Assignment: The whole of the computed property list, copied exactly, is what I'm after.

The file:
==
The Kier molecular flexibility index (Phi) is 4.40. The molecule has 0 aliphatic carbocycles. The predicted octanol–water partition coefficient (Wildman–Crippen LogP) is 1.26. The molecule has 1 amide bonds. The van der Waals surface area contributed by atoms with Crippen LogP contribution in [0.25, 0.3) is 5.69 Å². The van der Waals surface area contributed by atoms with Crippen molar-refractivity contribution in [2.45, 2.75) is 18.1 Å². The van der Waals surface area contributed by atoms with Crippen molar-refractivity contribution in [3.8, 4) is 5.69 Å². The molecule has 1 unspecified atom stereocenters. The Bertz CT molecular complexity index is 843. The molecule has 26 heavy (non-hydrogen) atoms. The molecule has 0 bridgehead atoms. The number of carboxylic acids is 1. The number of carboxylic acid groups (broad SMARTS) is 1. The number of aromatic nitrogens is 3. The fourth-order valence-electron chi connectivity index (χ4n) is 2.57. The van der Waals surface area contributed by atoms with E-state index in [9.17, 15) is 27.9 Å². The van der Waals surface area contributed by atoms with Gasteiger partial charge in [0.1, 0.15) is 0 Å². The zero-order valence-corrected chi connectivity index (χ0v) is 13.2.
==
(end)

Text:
The Kier molecular flexibility index (Phi) is 4.40. The molecule has 0 aliphatic carbocycles. The predicted octanol–water partition coefficient (Wildman–Crippen LogP) is 1.26. The molecule has 1 amide bonds. The van der Waals surface area contributed by atoms with Crippen LogP contribution in [0.25, 0.3) is 5.69 Å². The van der Waals surface area contributed by atoms with Crippen molar-refractivity contribution in [2.45, 2.75) is 18.1 Å². The van der Waals surface area contributed by atoms with Crippen molar-refractivity contribution in [3.8, 4) is 5.69 Å². The molecule has 1 unspecified atom stereocenters. The Bertz CT molecular complexity index is 843. The molecule has 26 heavy (non-hydrogen) atoms. The molecule has 0 bridgehead atoms. The number of carboxylic acids is 1. The number of carboxylic acid groups (broad SMARTS) is 1. The number of aromatic nitrogens is 3. The fourth-order valence-electron chi connectivity index (χ4n) is 2.57. The van der Waals surface area contributed by atoms with E-state index in [9.17, 15) is 27.9 Å². The van der Waals surface area contributed by atoms with Gasteiger partial charge in [0.1, 0.15) is 0 Å². The zero-order valence-corrected chi connectivity index (χ0v) is 13.2.